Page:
- compensation for damages.
Pursuant to the Finnish Trademark Act, if a party infringes another party’s trademark rights, it may be prohibited by court order from continuing or repeating the infringement.
The Code of Judicial Procedure (4/1734, as amended) also provides for the possibility of a preliminary injunction being issued for the duration of the main proceedings or until some other relevant point in time. Moreover, an ex parte interim injunction may be issued if the purpose of the precautionary measure would be compromised by allowing the opposing party the opportunity to be heard.
Precautionary measures can be sought at any stage of the proceedings – although they are typically sought prior to or simultaneously with the initiation of the main proceedings.
In practice, the threshold for granting precautionary measures in trademark or other IP infringement proceedings has been extremely high. This is because the Supreme Court has established that when granting a precautionary measure would enable the applicant to enjoy in full during the main proceedings the right that it ultimately seeks to have enforced, it is not sufficient for that party to show that its claim is not clearly unfounded (as it normally would be). Instead, that party must show that it is more likely than not to hold the right which it claims to have.
This practice pre-dates the enactment of the EU Enforcement Directive (2004/48/EC), but may arguably be contrary to the directive. However, so far the Market Court has – at least in most cases – adhered to it. Only very recently have there been a few instances in which the Market Court appears to have been somewhat more liberal in granting precautionary measures.
Pursuant to the Finnish Trademark Act, a party that wilfully or negligently infringes another party’s trademark rights is obliged to pay the aggrieved party reasonable remuneration for use of the trademark, as well as full compensation for damages incurred as a result of the infringement. If the infringing party’s negligence has been slight, the court may adjust the amount of damages to be compensated. Alternatively, if the infringing party has not acted negligently at all, the court may order only the payment of reasonable remuneration for use of the trademark.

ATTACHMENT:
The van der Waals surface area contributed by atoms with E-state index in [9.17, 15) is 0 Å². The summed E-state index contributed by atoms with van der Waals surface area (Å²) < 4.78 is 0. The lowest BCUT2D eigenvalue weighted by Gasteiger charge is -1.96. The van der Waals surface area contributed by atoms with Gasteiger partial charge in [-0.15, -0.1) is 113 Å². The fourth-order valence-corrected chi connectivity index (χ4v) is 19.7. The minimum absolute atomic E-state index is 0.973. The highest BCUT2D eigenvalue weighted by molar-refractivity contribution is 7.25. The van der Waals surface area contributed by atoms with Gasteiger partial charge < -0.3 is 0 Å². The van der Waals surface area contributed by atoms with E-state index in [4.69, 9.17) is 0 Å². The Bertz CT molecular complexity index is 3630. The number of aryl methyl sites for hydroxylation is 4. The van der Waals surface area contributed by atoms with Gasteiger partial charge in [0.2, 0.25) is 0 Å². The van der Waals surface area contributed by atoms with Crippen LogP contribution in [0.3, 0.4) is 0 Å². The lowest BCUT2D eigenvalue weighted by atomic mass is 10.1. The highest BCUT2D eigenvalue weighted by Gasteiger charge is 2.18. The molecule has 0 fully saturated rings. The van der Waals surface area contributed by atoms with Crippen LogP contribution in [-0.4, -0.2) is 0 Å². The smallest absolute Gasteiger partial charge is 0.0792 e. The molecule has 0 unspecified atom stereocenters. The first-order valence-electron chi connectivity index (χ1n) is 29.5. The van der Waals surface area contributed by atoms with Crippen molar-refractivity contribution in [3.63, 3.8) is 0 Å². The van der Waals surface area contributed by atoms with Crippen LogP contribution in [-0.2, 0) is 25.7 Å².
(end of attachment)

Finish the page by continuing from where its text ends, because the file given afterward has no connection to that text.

The calculation of the reasonable remuneration to be paid is usually based on the typical licence fee that would have been payable if use of trademark had been authorised.
In addition to the above-mentioned remedies, the losing party can be (and generally is) ordered to compensate all reasonable legal costs incurred by the winning party as a result of necessary actions taken in relation to the proceedings.
Evidencing the case
In civil matters, each party must prove those facts and circumstances on which it bases its case. In order to do so, the parties are free to submit any evidence that they wish, as well as comment on any evidence submitted to the court. However, the court may reject evidence that is, among other things, irrelevant or otherwise unnecessary.
Surveys are generally admissible as evidence and the courts typically take them into account in their assessment, provided that the surveys have been conducted impartially and credibly. Surveys should aim to prove facts and leading questions should not be asked. Questions such as, “With which company (if any) do you associate this mark?” would be considered acceptable; whereas questions such as, “Do you consider mark A to be confusingly similar to mark B?” would not.
Surveys with approximately 1,000 respondents are usually considered as sufficiently comprehensive in cases involving goods or services aimed at the general public. In cases involving goods or services with a more specialised target audience, the acceptable number of respondents may be substantially lower.
There is no process of discovery in Finland. However, at either party’s request, the court may order a specific document (whether in printed or electronic form) or object to be brought before the court if the document or object could have evidentiary value in the matter. The party that requests such an order must be able to specify what document or object the order should cover. Such an order can be directed at the opposing party or at a third party that is in possession of the document or object in question.